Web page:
Inside trader
Inside trader ()

The Securities and Exchange Commission and federal prosecutors in New Jersey have charged Steven Metro, a managing clerk at Simpson Thacher & Bartlett in New York, and Vladimir Eydelman, a Morgan Stanley stockbroker, with taking part in an insider-trading scheme that netted $5.6 million in illicit profits.

According to a 72-page civil complaint filed Wednesday by the SEC in Newark, Metro obtained nonpublic information on deals involving Simpson Thacher clients that he passed on to Eydelman through a mutual friend acting as the middleman.

The middleman, who is not named as he is cooperating with regulators, met Metro during in-person meetings at a Manhattan coffee shop and near the clock and information booth at Grand Central Terminal. The SEC claims Metro told the middleman about deals involving Simpson Thacher clients—such as Liberty Media’s $530 million investment in SiriusXM Radio in February 2009—and that the middleman would jot down on a napkin or Post-It note the ticker symbol of the stock to be purchased. He would then pass the note on to Eydelman. The SEC claims that evidence was later swallowed or chewed up and spat out and destroyed by the middleman.

According to a 24-page criminal complaint by the U.S. Attorney’s Office for the District of New Jersey, both the middleman and Metro met in 1995 as first-year classmates at the Touro College of Law in Central Islip, N.Y. Metro, who obtained a law degree but never practiced as an attorney, joined Simpson Thacher in 1999 and filed pleadings on behalf of lawyers at the firm.

Eydelman allegedly traded on the inside information and kicked back a portion of the proceeds to Metro, who used the middleman to invest them for him. Prosecutors in the office of U.S. Attorney Paul Fishman claim the scheme resulted in more than $33 million in illegal trades by Eydelman on behalf of himself, family members and clients. The criminal complaint outlines 13 deals—all but one of which were completed—involving Simpson Thacher clients on which Metro allegedly disclosed inside information.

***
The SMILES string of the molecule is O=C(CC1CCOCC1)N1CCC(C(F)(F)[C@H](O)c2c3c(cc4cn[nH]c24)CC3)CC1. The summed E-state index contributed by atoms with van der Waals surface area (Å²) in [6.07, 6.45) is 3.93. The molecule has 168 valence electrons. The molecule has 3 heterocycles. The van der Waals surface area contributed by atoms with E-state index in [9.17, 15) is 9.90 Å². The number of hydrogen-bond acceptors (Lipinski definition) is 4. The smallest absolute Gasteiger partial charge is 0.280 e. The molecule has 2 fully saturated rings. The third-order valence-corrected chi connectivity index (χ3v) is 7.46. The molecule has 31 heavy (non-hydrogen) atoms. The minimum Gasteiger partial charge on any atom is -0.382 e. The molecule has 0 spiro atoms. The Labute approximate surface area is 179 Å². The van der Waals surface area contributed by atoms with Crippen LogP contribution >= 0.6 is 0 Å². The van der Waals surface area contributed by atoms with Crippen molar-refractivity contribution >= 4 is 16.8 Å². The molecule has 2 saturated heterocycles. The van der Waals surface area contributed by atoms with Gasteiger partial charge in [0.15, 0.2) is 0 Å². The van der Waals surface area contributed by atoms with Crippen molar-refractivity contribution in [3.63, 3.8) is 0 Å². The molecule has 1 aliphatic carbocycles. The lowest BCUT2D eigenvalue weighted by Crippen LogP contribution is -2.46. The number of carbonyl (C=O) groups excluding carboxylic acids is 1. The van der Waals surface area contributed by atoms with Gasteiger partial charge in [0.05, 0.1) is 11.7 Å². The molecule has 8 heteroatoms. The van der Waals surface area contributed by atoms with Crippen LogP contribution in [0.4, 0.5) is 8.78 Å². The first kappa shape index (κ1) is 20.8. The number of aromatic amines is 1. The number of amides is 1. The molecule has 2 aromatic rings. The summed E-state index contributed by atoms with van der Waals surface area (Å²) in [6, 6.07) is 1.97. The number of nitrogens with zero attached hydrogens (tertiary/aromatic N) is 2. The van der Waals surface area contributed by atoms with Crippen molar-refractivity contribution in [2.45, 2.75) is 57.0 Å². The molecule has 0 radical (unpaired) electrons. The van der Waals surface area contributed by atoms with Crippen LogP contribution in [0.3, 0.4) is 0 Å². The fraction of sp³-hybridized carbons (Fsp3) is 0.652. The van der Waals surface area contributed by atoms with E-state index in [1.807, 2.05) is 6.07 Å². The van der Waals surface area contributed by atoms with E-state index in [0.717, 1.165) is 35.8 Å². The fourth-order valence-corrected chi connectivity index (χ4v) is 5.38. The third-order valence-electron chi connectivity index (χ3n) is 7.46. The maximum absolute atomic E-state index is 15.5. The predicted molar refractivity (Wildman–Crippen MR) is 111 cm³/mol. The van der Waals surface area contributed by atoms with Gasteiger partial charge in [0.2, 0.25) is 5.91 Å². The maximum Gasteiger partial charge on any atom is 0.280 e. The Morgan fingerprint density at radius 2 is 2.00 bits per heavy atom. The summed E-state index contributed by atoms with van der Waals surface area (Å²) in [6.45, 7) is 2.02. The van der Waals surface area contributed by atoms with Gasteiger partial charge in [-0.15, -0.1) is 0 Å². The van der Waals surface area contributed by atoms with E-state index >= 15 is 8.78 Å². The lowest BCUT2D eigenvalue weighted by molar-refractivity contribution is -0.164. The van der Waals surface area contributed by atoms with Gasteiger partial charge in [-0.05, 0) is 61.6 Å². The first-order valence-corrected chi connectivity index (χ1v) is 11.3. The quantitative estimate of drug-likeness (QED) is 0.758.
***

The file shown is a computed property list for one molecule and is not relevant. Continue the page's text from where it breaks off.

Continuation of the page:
The scheme began when Simpson Thacher helped SiriusXM avoid bankruptcy in early 2009 by securing an investment from John Malone’s Liberty Media.

Other deals in which Metro and Eydelman are accused of conspiring to trade in advance of their public disclosure include Simpson Thacher’s representation of People’s United Financial on its $60 million buy of Smithtown Bancorp in July 2010; Toshiba Medical Systems on its $273 million acquisition of Vital Images in April 2011; Arch Coal on its $3.4 billion purchase of International Coal Group from distressed investor Wilbur Ross in May 2011; and Office Depot on its $1.2 billion all-stock merger with rival OfficeMax in February 2013.

Simpson Thacher’s private equity clients also saw several large deals by some of their current and former portfolio companies get caught up in the insider-trading scheme.

Such transactions include advising private equity firm The Blackstone Group on its $4.1 billion sale of portfolio company Graham Packaging in April 2011; private equity client Silver Lake’s $645 million acquisition of flash memory product manufacturer Smart Modular Technologies that same month; a private equity consortium’s $2 billion buy of Payless ShoeSource parent Collective Brands in May 2012; and buyout giant KKR on its $1.3 billion sale of mattress maker Sealy to Tempur-Pedic in September 2012.

“Right now it’s all been private equity, private equity . . . I think this year, it’s going to be a good year,” Metro said in a meeting recorded by the middleman on Jan. 28 of this year in which federal prosecutors claim he promised to provide tips of future M&A deals.